Where Women Made History
Tate Etienne Prevost (TEP) Interpretive Center
On November 14, 1960, three Black girls integrated McDonogh No. 19 Public School in New Orleans, attending an otherwise empty elementary school for almost a year in the face of white racism and discrimination to their presence.
While the Supreme Court of the United States had outlawed public school segregation in 1954 with its Brown v. Board of Education decision, no public schools in New Orleans had been integrated yet. The three children—Leona Tate, Gail Etienne, and Tessie Prevost, also known as the “New Orleans Four” (with Ruby Bridges) and the “McDonogh Three”—became pioneers of the Civil Rights movement when Federal Marshals escorted them through a crowd of white protestors to enter the building, making them the first Black Americans to attend formerly white-only schools in Louisiana.
Shaped by her life changing childhood experience, Tate has continued her pursuit of equity and racial justice into adulthood, creating and leading the Leona Tate Foundation for Change (LTFC), a nonprofit devoted to finding a way to purchase and restore the McDonogh 19—now the Tate Etienne Prevost (TEP) Interpretive Center—while sharing the history of civil rights in New Orleans.
The National Trust’s work at the TEP Interpretive Center brings together many of its campaigns and programs to emphasize the historical significance of the "McDonogh Three," while also supporting the work of preservation being done by Tate to build a more equitable and just world.
A New Chapter Begins
After years of tireless advocacy, community building, and restoration efforts, the TEP Interpretive Center is poised for its next chapter. In May 2022, in partnership with Alembic Community Development, the site re-opened formally as the TEP Interpretive Center for the history of New Orleans public school desegregation, civil rights, and restorative justice.
The former school will also serve as the home for the LTFC and longtime partner People’s Institute for Survival and Beyond, and will provide 25 units of affordable housing for low-income seniors.
Together, the LTFC and Alembic purchased the school in January 2020 and began the $16.2 million rehabilitation. Funding for the redevelopment came from a variety of sources, including federal New Markets Tax Credits, federal and state historic tax credits, the City of New Orleans, Louisiana Housing Corporation, the National Park Service, Reinvestment Fund, and additional public and private sources.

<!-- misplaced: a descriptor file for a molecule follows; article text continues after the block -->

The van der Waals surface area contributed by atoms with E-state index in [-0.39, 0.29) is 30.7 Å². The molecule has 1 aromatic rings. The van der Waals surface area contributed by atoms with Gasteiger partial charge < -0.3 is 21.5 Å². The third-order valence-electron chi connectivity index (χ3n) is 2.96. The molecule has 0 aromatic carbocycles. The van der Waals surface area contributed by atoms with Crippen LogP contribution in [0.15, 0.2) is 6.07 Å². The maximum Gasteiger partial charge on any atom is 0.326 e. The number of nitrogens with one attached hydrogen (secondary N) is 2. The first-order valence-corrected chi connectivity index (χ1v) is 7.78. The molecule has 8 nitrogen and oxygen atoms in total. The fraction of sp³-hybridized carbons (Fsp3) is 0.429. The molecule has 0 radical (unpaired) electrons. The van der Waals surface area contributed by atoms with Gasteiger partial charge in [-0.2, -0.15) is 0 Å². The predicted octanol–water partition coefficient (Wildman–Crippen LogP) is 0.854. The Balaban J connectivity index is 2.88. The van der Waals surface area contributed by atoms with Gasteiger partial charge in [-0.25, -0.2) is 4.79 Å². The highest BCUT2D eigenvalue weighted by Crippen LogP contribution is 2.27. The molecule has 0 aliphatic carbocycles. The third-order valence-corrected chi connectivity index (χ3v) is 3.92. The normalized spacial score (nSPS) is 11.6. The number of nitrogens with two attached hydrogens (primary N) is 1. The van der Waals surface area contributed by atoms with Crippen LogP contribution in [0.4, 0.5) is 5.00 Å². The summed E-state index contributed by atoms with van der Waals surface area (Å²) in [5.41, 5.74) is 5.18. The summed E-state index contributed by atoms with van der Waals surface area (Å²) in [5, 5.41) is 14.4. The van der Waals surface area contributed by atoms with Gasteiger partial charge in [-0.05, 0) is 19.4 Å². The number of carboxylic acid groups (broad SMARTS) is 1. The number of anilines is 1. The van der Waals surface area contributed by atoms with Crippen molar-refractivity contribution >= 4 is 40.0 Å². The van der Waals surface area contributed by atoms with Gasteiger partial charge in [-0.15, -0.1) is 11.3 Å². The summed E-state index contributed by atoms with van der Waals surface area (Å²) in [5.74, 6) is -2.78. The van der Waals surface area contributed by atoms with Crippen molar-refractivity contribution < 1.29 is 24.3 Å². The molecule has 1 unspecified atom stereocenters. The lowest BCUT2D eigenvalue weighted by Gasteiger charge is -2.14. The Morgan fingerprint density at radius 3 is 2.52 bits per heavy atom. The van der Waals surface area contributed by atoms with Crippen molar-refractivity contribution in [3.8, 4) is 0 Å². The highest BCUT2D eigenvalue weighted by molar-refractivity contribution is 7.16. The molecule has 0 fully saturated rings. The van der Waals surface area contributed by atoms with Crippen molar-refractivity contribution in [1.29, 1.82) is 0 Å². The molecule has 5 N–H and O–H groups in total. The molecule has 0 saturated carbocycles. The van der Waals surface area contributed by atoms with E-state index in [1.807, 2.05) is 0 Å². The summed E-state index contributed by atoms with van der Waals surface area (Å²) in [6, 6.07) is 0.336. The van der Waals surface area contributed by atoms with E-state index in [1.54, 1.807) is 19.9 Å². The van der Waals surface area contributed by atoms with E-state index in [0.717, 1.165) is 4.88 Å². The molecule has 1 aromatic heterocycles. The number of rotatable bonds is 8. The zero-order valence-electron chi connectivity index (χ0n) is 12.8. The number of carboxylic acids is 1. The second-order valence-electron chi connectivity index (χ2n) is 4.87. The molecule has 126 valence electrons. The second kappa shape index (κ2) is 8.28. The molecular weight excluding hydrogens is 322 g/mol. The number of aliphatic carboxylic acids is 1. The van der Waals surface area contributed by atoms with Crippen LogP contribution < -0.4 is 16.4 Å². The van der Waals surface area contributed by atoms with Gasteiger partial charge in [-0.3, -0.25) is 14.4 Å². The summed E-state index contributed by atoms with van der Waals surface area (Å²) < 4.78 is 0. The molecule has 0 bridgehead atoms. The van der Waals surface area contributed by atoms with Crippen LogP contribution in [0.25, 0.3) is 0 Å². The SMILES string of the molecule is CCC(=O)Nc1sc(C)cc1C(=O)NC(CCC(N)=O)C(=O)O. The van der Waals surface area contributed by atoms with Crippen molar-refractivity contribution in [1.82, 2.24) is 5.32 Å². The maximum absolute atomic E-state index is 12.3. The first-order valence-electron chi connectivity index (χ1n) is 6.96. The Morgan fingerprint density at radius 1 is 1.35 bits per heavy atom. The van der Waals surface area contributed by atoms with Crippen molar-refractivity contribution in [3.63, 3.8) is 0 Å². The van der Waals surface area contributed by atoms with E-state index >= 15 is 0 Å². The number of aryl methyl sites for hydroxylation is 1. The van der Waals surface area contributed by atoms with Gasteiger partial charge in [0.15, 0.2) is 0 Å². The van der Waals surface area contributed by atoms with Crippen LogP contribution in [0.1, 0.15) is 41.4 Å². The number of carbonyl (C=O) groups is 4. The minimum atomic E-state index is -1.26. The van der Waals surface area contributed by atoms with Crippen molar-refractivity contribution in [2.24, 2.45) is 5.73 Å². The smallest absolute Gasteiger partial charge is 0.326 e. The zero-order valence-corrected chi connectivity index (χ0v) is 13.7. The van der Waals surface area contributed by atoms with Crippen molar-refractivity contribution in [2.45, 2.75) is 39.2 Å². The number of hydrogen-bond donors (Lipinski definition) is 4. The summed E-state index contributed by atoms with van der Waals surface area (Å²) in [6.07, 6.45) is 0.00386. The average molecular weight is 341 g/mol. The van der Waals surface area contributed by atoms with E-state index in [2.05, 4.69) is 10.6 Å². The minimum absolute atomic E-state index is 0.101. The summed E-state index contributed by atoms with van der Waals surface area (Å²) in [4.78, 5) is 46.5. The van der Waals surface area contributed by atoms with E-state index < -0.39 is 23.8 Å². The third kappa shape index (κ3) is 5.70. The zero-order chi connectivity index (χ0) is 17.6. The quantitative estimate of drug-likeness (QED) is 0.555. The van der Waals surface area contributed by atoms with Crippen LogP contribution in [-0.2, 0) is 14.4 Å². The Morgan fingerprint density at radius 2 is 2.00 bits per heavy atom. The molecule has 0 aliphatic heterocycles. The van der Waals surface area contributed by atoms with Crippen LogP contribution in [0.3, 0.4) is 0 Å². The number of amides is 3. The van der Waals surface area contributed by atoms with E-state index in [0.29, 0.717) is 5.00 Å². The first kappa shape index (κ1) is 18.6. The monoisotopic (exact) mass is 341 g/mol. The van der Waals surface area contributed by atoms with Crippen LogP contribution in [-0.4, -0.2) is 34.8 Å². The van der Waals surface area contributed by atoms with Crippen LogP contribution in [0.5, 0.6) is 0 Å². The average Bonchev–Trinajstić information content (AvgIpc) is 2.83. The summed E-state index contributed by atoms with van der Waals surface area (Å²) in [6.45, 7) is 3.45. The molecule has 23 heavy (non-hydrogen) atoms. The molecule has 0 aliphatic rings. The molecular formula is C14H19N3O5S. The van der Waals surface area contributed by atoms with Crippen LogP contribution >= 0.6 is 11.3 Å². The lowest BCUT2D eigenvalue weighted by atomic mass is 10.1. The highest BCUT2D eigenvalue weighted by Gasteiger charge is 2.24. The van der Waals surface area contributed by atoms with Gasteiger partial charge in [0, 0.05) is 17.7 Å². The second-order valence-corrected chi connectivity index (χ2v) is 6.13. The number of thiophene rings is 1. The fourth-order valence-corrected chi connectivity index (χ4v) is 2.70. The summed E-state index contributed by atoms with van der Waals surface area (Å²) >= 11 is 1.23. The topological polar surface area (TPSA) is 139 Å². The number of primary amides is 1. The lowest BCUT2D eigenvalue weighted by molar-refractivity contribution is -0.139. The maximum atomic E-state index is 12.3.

The Promise of Preservation
The work of the LTFC and the future of the TEP Interpretive Center is just one example of the critical role preservation plays not only to tell the full American story, but also to build stronger communities—two key priorities of the National Trust for Historic Preservation. The strength and determination of the McDonogh Three, and the leadership of Leona Tate are a window into the potential and promise of preservation. Leveraging our programs to support the LTFC, the National Trust is sending a clear signal that preservation is a force for change.
For example, in 2020, the African American Cultural Heritage Action Fund contributed a $75,000 grant (donated by The Andrew W. Mellon Foundation) to help the LTFC realize its project to interpret the girls’ experience that first day as they waited outside the Principal’s Office while all the white students were removed. This second-floor hallway space will now become an immersive exhibit that contributes to the former school’s rebirth as a place of reconciliation and healing.
The preservation process for the TEP Interpretive Center also provided an opportunity for introducing preservation trades to a new audience. In the spring of 2021, Capital One provided funding for the National Trust’s HOPE Crew preservation trades training program to complete work on staircases inside the school. Participants from Louisiana Green Corps and New Orleans Technical Education Provider learned carpentry and other skills as they worked to restore existing stairways and recreate a third stairway. As a result, a new generation of diverse youth learned under-taught skills, helping to preserve historic materials and give this site new life.
And as a partner in the National Trust’s Where Women Made History campaign, Benjamin Moore donated 700 gallons of paint for the building’s interior.
As Lynell George writes of Tate and the TEP Interpretive Center in the Summer 2021 issue of Preservation magazine, “Walking over that threshold 60 years ago, Tate opened a circle she hopes to close: ‘That’s where I was first introduced to racism. It started there. It can end there.’” Such is the power of people saving places to better tell the full American story.
Stay connected with us via email. Sign up today.
Every place has a woman's story to tell. Through Where Women Made History, we are identifying, honoring, and elevating places across the country where women have changed their communities and the world.Learn More